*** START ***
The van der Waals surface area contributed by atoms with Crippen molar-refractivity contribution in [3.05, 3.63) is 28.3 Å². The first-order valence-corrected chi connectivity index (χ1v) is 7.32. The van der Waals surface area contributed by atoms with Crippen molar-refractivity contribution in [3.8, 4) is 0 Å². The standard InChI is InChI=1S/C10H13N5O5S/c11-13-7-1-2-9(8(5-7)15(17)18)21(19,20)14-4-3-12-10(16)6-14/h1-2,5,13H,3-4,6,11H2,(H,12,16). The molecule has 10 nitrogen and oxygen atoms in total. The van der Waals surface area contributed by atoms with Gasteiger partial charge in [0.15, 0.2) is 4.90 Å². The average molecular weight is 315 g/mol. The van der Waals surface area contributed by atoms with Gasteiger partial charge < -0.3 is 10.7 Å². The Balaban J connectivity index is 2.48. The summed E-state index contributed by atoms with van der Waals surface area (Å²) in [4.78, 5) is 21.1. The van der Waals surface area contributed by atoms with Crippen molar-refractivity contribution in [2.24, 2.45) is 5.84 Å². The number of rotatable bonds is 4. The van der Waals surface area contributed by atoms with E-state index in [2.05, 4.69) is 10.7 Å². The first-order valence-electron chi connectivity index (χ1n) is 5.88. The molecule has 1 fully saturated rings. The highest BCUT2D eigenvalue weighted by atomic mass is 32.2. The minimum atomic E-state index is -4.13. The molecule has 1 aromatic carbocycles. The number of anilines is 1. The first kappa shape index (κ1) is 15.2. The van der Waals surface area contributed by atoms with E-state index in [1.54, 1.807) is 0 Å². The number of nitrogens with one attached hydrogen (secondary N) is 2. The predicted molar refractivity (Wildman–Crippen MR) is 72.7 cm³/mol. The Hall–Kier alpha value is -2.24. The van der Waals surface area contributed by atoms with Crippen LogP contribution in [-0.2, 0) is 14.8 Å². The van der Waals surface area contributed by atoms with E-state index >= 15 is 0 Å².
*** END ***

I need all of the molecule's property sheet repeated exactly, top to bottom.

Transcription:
The van der Waals surface area contributed by atoms with Crippen molar-refractivity contribution in [3.05, 3.63) is 28.3 Å². The first-order valence-corrected chi connectivity index (χ1v) is 7.32. The van der Waals surface area contributed by atoms with Crippen molar-refractivity contribution in [3.8, 4) is 0 Å². The standard InChI is InChI=1S/C10H13N5O5S/c11-13-7-1-2-9(8(5-7)15(17)18)21(19,20)14-4-3-12-10(16)6-14/h1-2,5,13H,3-4,6,11H2,(H,12,16). The molecule has 10 nitrogen and oxygen atoms in total. The van der Waals surface area contributed by atoms with Gasteiger partial charge in [0.15, 0.2) is 4.90 Å². The average molecular weight is 315 g/mol. The van der Waals surface area contributed by atoms with Gasteiger partial charge < -0.3 is 10.7 Å². The Balaban J connectivity index is 2.48. The summed E-state index contributed by atoms with van der Waals surface area (Å²) in [4.78, 5) is 21.1. The van der Waals surface area contributed by atoms with Crippen molar-refractivity contribution in [2.24, 2.45) is 5.84 Å². The number of rotatable bonds is 4. The van der Waals surface area contributed by atoms with E-state index in [2.05, 4.69) is 10.7 Å². The first-order valence-electron chi connectivity index (χ1n) is 5.88. The molecule has 1 fully saturated rings. The highest BCUT2D eigenvalue weighted by atomic mass is 32.2. The minimum atomic E-state index is -4.13. The molecule has 1 aromatic carbocycles. The number of anilines is 1. The first kappa shape index (κ1) is 15.2. The van der Waals surface area contributed by atoms with E-state index in [1.54, 1.807) is 0 Å². The number of nitrogens with one attached hydrogen (secondary N) is 2. The predicted molar refractivity (Wildman–Crippen MR) is 72.7 cm³/mol. The Hall–Kier alpha value is -2.24. The van der Waals surface area contributed by atoms with Crippen LogP contribution in [-0.2, 0) is 14.8 Å². The van der Waals surface area contributed by atoms with E-state index >= 15 is 0 Å².